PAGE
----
Road trip day for bishops. We all (27 of us) piled into a bus (aka "motor coach") at 7:50am in the midst of a dreary drizzle for a 2.5 hour trip to London. Now, the same trip took an hour of my time on a high speed train on Monday. The difference is not only that the bus doesn't go 120mph, but that there are no multi-lane controlled access highways that actually go into central London. So it was all on what Californians call "surface streets"--through the east end and Southwark, over the Thames at the Tower Bridge, through the financial district and Westminster, past Victoria Station, Buckingham Palace and Hyde Park, and on into Kensignton, finally alighting at the Anglican Communion office, which occupies a former convent. We were greeted by Canon Kenneth Kearon, who talked generally about the work of the ACO before introducing the staff, each of whom took a few moments to speak about his or her area of concentration. We then broke for some informal time with the staff, according to our inclination.
In due course, we were called out to the (quite lovely) garden for a group photo. A charitable staff member soon found himself with an armload of bishops' cameras and instructions to duplicate the official shot. This was accomplished with surprising efficiency. We then proceeded to the chapel for a brief Liturgy of the Word, after which we had about ten minutes to consume our sack lunches while staff members continued to gently lobby us about their individual concerns.
Next stop was Lambeth Palace, London home of Archbishops of Canterbury since the 14th century. Eveything happened there with graceful precision. As we gathered on the front steps for another photo, Archbishop Williams appeared in the front row as if on cue. We were ushered into a large hall adorned with oversize portraits of previous occupants of the See of Canterbury. (We learned later that this is the very room where the first Lambeth Conference took place.) We sat down in a circle and the Archbishop spoke to us winsomely about what he considers the core of a bishop's pastoral ministry, namely, to peristently assure people that God can be trusted. Any human person will eventually let us down, but God can always be trusted. He then took questions for about 30 minutes, after which it was tea time (with all the "goodies" associated with English afternoon tea). Archbishop Rowan stayed and mingled with us informally. I am not one to be star struck, but I will always treasure the few moments I spent chatting with him.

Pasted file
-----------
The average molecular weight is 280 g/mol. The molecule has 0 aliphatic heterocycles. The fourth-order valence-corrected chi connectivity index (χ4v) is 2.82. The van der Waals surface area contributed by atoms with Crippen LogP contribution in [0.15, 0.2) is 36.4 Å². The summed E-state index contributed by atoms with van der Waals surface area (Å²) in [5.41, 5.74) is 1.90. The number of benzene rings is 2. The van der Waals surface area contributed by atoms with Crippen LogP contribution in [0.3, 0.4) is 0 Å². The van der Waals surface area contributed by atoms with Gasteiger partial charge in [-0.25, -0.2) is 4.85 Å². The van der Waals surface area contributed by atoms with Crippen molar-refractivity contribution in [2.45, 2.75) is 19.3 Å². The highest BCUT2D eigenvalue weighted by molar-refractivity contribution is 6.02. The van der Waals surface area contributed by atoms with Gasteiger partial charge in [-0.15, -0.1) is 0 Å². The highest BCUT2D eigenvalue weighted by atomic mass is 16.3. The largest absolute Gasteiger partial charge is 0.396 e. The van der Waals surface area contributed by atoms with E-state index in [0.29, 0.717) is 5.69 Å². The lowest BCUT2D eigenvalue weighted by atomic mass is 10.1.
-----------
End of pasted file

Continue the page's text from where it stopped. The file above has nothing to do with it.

We were then turned over to a retired priest who gave us a very fine tour of the palace--state dining room, formal drawing room overlooking a wonderful formal English garden, the historic main chapel, and the crypt chapel, the oldest part of the palace. There we were led in the evening office, using the Church if England's Common Worship.
On the bus and back to Canterbury the same way we had come in the morning, which is essentially the ancient Canterbury pilgrimage road. At one point I saw that the street was called Old Kent Road. We arrived back about half past seven, very grateful that dinner was ready for us. I got into another wide-ranging discussion, this time with the two Church of England participants (suffragans in the Norwich and Peterborough dioceses), our lone Canadian, and one of two from South Sudan. We did a lot of comparing and contrasting in the areas of administrative support and organization, parish and diocesan finances, and clergy deployment. Such conversations and the chance to cultivate such relationships are precisely why I came on this trip.